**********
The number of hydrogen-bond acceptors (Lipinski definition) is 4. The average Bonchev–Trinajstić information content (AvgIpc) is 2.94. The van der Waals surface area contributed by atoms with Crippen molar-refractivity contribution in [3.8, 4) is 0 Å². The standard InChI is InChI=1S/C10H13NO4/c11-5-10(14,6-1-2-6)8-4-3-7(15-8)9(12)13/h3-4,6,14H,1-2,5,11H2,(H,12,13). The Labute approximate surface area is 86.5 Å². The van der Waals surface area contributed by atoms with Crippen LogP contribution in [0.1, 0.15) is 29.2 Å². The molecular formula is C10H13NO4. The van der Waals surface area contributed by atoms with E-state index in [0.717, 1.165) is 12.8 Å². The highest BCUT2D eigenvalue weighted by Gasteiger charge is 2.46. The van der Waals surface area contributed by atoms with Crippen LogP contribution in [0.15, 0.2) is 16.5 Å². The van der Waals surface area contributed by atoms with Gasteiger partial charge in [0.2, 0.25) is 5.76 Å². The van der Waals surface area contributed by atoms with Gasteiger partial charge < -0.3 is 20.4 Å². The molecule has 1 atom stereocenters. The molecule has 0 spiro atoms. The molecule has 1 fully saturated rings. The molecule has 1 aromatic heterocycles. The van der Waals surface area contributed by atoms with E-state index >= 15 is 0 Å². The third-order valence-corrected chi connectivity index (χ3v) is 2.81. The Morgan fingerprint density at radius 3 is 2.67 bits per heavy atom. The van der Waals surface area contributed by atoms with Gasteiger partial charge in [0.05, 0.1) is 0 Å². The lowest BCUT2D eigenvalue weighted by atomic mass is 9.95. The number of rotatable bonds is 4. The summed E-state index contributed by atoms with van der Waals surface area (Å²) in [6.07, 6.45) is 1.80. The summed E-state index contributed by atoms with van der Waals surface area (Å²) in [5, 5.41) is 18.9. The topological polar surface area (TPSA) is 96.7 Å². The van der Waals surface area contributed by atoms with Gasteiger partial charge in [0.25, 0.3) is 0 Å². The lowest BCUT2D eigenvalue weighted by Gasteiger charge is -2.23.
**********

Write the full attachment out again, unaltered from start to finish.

The number of hydrogen-bond acceptors (Lipinski definition) is 4. The average Bonchev–Trinajstić information content (AvgIpc) is 2.94. The van der Waals surface area contributed by atoms with Crippen molar-refractivity contribution in [3.8, 4) is 0 Å². The standard InChI is InChI=1S/C10H13NO4/c11-5-10(14,6-1-2-6)8-4-3-7(15-8)9(12)13/h3-4,6,14H,1-2,5,11H2,(H,12,13). The Labute approximate surface area is 86.5 Å². The van der Waals surface area contributed by atoms with Crippen LogP contribution in [0.1, 0.15) is 29.2 Å². The molecular formula is C10H13NO4. The van der Waals surface area contributed by atoms with E-state index in [0.717, 1.165) is 12.8 Å². The highest BCUT2D eigenvalue weighted by Gasteiger charge is 2.46. The van der Waals surface area contributed by atoms with Crippen LogP contribution in [0.15, 0.2) is 16.5 Å². The van der Waals surface area contributed by atoms with Gasteiger partial charge in [0.2, 0.25) is 5.76 Å². The van der Waals surface area contributed by atoms with Gasteiger partial charge < -0.3 is 20.4 Å². The molecule has 1 atom stereocenters. The molecule has 0 spiro atoms. The molecule has 1 fully saturated rings. The molecule has 1 aromatic heterocycles. The van der Waals surface area contributed by atoms with E-state index >= 15 is 0 Å². The third-order valence-corrected chi connectivity index (χ3v) is 2.81. The Morgan fingerprint density at radius 3 is 2.67 bits per heavy atom. The van der Waals surface area contributed by atoms with Gasteiger partial charge in [0.05, 0.1) is 0 Å². The lowest BCUT2D eigenvalue weighted by atomic mass is 9.95. The number of rotatable bonds is 4. The summed E-state index contributed by atoms with van der Waals surface area (Å²) in [6.07, 6.45) is 1.80. The summed E-state index contributed by atoms with van der Waals surface area (Å²) in [5, 5.41) is 18.9. The topological polar surface area (TPSA) is 96.7 Å². The van der Waals surface area contributed by atoms with Gasteiger partial charge in [0.25, 0.3) is 0 Å². The lowest BCUT2D eigenvalue weighted by Gasteiger charge is -2.23.